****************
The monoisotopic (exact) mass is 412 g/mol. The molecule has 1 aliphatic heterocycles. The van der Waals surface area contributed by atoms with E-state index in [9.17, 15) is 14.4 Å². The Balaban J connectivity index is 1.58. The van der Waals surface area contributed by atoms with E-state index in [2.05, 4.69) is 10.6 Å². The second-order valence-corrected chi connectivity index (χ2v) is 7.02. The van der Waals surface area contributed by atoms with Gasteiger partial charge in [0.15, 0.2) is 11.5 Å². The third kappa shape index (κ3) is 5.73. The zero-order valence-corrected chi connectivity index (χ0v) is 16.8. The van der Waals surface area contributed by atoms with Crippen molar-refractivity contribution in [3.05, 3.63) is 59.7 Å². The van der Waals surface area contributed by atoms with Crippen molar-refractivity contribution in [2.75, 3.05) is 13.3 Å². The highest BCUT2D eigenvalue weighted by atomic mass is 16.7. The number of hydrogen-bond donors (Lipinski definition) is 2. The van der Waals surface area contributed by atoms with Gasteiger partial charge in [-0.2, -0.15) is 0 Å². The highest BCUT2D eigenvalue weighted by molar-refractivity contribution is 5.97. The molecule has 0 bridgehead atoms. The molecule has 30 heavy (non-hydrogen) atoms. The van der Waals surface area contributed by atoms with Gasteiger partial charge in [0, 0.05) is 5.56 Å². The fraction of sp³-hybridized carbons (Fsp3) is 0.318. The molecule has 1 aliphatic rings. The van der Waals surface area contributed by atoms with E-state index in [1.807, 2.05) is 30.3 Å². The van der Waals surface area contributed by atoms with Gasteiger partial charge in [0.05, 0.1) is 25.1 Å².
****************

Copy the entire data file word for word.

The monoisotopic (exact) mass is 412 g/mol. The molecule has 1 aliphatic heterocycles. The van der Waals surface area contributed by atoms with E-state index in [9.17, 15) is 14.4 Å². The Balaban J connectivity index is 1.58. The van der Waals surface area contributed by atoms with E-state index in [2.05, 4.69) is 10.6 Å². The second-order valence-corrected chi connectivity index (χ2v) is 7.02. The van der Waals surface area contributed by atoms with Gasteiger partial charge in [0.15, 0.2) is 11.5 Å². The third kappa shape index (κ3) is 5.73. The zero-order valence-corrected chi connectivity index (χ0v) is 16.8. The van der Waals surface area contributed by atoms with Crippen molar-refractivity contribution in [3.05, 3.63) is 59.7 Å². The van der Waals surface area contributed by atoms with Crippen molar-refractivity contribution in [2.75, 3.05) is 13.3 Å². The highest BCUT2D eigenvalue weighted by atomic mass is 16.7. The number of hydrogen-bond donors (Lipinski definition) is 2. The van der Waals surface area contributed by atoms with Gasteiger partial charge in [-0.2, -0.15) is 0 Å². The highest BCUT2D eigenvalue weighted by molar-refractivity contribution is 5.97. The molecule has 0 bridgehead atoms. The molecule has 30 heavy (non-hydrogen) atoms. The van der Waals surface area contributed by atoms with Gasteiger partial charge in [0, 0.05) is 5.56 Å². The fraction of sp³-hybridized carbons (Fsp3) is 0.318. The molecule has 1 aliphatic rings. The van der Waals surface area contributed by atoms with E-state index in [1.807, 2.05) is 30.3 Å². The van der Waals surface area contributed by atoms with Gasteiger partial charge in [0.05, 0.1) is 25.1 Å².